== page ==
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Discovering That Beauty and Brains Are Not Mutually Exclusive

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Written by Liz SalokaJuly 10, 2015

From an early age I was always interested in how computers worked. When I was only 6 or 7, my dad would take apart old computers and show me how they ran, and what they were really made up of, and I was fascinated by it.

I've always been a smart girl. In elementary and middle school I got straight A's and if you looked closely, you might've seen me reading a book under my desk in class. I was the stereotypical nerdy kid with my perfect grades, small pink framed glasses, and copious acne. As you can imagine, along with that stereotype came the traditional burden of not fitting in, and I was even bullied ocassionally. It wasn’t the worst life story ever but I certainly wasn't getting along with the popular girls.

But then, around the 7th or 8th grade of school I decided that that’s what I wanted to do. I wanted to be pretty. I wanted to fit in. So I did just that. I traded in my pencils and calculators for eyeliner and foundation. Instead of spending hours studying, I sat in front of the computer watching makeup tutorials. I begged my mom to let me get contacts and prayed every day that I would get my braces off soon.

The summer after 8th grade I began my beauty transformation. I started wearing heavy makeup and straightening my hair every day, a process that still makes me cringe just thinking about it. But I noticed a change while beginning high school. Even though I was in honors classes, I was making a ton of friends and even getting attention from boys. My friends weren't the popular girls, we were actually the poster children for in-betweeners, but I was perfectly okay with this. I don't think I would want to be one of the popular girls anyway, I honestly loved my in-betweener status.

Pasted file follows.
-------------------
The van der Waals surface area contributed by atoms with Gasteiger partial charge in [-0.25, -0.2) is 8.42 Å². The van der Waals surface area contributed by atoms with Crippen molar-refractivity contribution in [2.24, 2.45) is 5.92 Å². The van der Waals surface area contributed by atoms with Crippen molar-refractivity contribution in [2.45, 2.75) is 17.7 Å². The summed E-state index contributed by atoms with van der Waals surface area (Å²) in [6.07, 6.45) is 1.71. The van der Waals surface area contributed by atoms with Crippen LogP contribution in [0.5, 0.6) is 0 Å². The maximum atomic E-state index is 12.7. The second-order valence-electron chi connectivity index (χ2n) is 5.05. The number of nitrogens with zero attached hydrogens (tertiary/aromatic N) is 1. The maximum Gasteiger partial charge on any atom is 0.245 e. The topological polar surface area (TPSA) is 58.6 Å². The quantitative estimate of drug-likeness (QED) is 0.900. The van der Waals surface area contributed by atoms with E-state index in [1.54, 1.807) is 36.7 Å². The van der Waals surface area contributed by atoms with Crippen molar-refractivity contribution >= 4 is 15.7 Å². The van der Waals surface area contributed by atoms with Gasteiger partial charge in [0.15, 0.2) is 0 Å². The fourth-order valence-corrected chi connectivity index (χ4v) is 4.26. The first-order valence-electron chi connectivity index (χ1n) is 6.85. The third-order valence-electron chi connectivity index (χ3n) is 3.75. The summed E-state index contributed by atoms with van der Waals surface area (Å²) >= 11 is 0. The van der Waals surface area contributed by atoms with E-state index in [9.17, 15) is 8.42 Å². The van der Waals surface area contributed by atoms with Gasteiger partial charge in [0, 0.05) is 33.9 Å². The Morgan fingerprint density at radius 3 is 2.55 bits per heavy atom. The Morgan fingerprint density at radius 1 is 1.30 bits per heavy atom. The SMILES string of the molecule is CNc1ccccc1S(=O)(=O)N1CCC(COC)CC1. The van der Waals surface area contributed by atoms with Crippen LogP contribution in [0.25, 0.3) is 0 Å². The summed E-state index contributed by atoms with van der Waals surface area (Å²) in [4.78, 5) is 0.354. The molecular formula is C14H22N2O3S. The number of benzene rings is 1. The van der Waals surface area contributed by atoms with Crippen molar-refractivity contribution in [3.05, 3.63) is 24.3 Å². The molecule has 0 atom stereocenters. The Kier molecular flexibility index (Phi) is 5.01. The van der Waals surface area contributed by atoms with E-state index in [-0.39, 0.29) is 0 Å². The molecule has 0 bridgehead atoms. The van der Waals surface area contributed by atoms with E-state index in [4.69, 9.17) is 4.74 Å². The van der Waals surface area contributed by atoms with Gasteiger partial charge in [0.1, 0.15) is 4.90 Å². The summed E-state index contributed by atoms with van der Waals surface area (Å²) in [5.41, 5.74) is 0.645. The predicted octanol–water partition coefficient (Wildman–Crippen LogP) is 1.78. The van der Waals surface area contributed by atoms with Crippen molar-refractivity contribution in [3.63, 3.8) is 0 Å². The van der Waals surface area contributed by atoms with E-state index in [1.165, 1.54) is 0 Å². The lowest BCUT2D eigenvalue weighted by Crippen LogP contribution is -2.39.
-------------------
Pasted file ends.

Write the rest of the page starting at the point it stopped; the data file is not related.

I was still secretly nerdy at heart. I would go home and play video games for so many hours that I still won’t admit it. However, I kept that side (mostly) hidden, because I wanted to fit in! Of course my friends wouldn't have ditched me for my nerdish inclinations and in hindsight I'm sure they wouldn't have cared in the slightest. But based on the illusion that I had I thought that I needed to keep it a secret.

Fast forward a couple years, and now I'm a freshman in college. I attend UMBC, a school known for its nerd culture, and am majoring in Computer Engineering. It's at college where I truly realized that I could do whatever I set my mind to.

After living my elementary and middle school years as the brains and my high school years as the beauty, I realized in my college years that they aren't actually separate. They are one in the same! You can be beautiful and smart at the same time. The stereotype that you can only be one or the other is utter, complete bullsh*t.

One morning a couple months ago I read a text that I got from the clothing company Wet Seal. It was an advertisement for their model search contest. I had been thinking about starting a modeling career recently, so I thought- why not. And I applied.

Thanks to my family, friends, and everyone who voted for me, I became a semi-finalist. This meant that I would have to create a two minute video explaining why I wanted to be a model for Wet Seal. At first I wasn't sure about what I wanted to say in the video. Then an idea came to me. This could be my big chance! With the assistance of this contest (and maybe Wet Seal in the future, fingers crossed), I can show young women out there that smart IS sexy. I am very passionate about encouraging women to go into STEM fields.

Voting for the contest begins soon. Hopefully I can make it to the top 25 and further impact young women. If I don't, I won't be discouraged. I'll continue to work my butt off for this cause and be a personal example to all the women I can reach out to. My mission is clear, it’s only the path that is uncertain.

I could go on and on about why we need more women in STEM fields, but there are so many articles out there who can explain it better than I can. I'm just hoping to be a voice that women will listen to and take seriously. So go out there, put your nose in a good book, apply to your dream college, brush up on your studies, and don't let anyone tell you that you can't do something. Ladies, we've got a world to change.

Submitted by WWCode Member Liz saloka

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